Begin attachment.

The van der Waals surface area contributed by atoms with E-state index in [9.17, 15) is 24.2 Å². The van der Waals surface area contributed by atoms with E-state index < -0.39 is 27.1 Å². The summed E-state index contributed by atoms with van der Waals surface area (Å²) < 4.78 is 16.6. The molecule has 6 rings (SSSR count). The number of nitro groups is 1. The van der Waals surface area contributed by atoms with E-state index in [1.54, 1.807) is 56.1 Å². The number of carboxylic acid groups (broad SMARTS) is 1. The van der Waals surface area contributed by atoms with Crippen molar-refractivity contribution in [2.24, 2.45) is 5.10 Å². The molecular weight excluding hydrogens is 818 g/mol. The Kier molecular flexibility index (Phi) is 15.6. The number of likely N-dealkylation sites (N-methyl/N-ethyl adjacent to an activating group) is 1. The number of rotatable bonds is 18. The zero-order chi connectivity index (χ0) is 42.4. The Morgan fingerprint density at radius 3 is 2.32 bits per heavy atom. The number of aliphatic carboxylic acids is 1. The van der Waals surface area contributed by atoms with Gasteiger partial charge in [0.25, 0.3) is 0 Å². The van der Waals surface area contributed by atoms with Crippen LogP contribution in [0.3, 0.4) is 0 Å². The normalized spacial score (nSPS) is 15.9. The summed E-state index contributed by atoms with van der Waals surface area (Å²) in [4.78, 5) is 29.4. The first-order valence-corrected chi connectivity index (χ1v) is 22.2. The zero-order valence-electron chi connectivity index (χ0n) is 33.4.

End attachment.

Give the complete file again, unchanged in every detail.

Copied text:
The van der Waals surface area contributed by atoms with E-state index in [9.17, 15) is 24.2 Å². The van der Waals surface area contributed by atoms with E-state index < -0.39 is 27.1 Å². The summed E-state index contributed by atoms with van der Waals surface area (Å²) < 4.78 is 16.6. The molecule has 6 rings (SSSR count). The number of nitro groups is 1. The van der Waals surface area contributed by atoms with E-state index in [1.54, 1.807) is 56.1 Å². The number of carboxylic acid groups (broad SMARTS) is 1. The van der Waals surface area contributed by atoms with Crippen molar-refractivity contribution in [2.24, 2.45) is 5.10 Å². The molecular weight excluding hydrogens is 818 g/mol. The Kier molecular flexibility index (Phi) is 15.6. The number of likely N-dealkylation sites (N-methyl/N-ethyl adjacent to an activating group) is 1. The number of rotatable bonds is 18. The zero-order chi connectivity index (χ0) is 42.4. The Morgan fingerprint density at radius 3 is 2.32 bits per heavy atom. The number of aliphatic carboxylic acids is 1. The van der Waals surface area contributed by atoms with Gasteiger partial charge in [0.25, 0.3) is 0 Å². The van der Waals surface area contributed by atoms with Crippen LogP contribution in [0.3, 0.4) is 0 Å². The normalized spacial score (nSPS) is 15.9. The summed E-state index contributed by atoms with van der Waals surface area (Å²) in [4.78, 5) is 29.4. The first-order valence-corrected chi connectivity index (χ1v) is 22.2. The zero-order valence-electron chi connectivity index (χ0n) is 33.4.